"I think most nerds have had bad experiences with teachers in public school. Because either teachers count off for the most ridiculous things, have a personal bias against some things (and will fail you if you think otherwise), have a personal vendetta against students who (rightfully) correct them, or many other things that are wrong with our public school system."

Well, this isn't surprising. As someone who has been in high-school and also someone who grew up in a family of teachers I can safely say that this is inevitable. Nice teachers will simply be bullied untill they give in. High-school kids are highly observant of the level of authority a teacher has and once they see a weakness they can be quite merciless.

The people who are left are either split between people who have some natural authority and dickheads(the kind you read about in this article). A lot of teachers see students correcting them as an assault on their authority and they are partly right about this. Yes, the student may be right but admitting this may weaken the position the teacher has or aspires to have and thereby he has to carefully maneuvre between admitting his faults and maitaining order in the classroom(and over the students in general).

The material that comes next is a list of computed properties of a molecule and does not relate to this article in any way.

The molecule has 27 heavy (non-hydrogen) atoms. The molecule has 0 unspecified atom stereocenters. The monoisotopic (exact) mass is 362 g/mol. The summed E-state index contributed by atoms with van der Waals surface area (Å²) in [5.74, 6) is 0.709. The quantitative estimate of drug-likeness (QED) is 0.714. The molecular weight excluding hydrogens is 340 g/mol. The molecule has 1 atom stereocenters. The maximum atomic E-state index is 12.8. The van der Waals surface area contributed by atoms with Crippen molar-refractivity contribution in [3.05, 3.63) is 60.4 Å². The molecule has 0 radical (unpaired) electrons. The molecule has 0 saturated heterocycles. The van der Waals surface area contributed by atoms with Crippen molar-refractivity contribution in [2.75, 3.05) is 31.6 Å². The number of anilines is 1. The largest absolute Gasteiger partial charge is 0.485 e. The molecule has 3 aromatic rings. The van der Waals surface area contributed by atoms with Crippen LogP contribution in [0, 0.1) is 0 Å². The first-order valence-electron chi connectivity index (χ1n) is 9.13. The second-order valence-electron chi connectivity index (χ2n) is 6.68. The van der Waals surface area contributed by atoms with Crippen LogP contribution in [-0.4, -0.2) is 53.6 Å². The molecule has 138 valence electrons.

Remember that a high-school student spends around 5 years in a high-school but a teacher needs to maintain his position many times longer and that can cause the teacher to become ridgid. Personally, I see this as in inevitability though through good planning the damage can be minimized.

Re:News for nerds? (1)

Gerafix (1028986) | more than 5 years ago | (#27809591)

This would be alleviated if they didn't insist on stuffing 30 or 40 kids into a single classroom.

Re:News for nerds? (5, Insightful)

SnapShot (171582) | more than 5 years ago | (#27809721)

This would also be alleviated if there was a license required before people could become parents.

For all the back-and-forth that's going to take place in this article, the fundamental truth is that shitty parents generally lead to shitty students.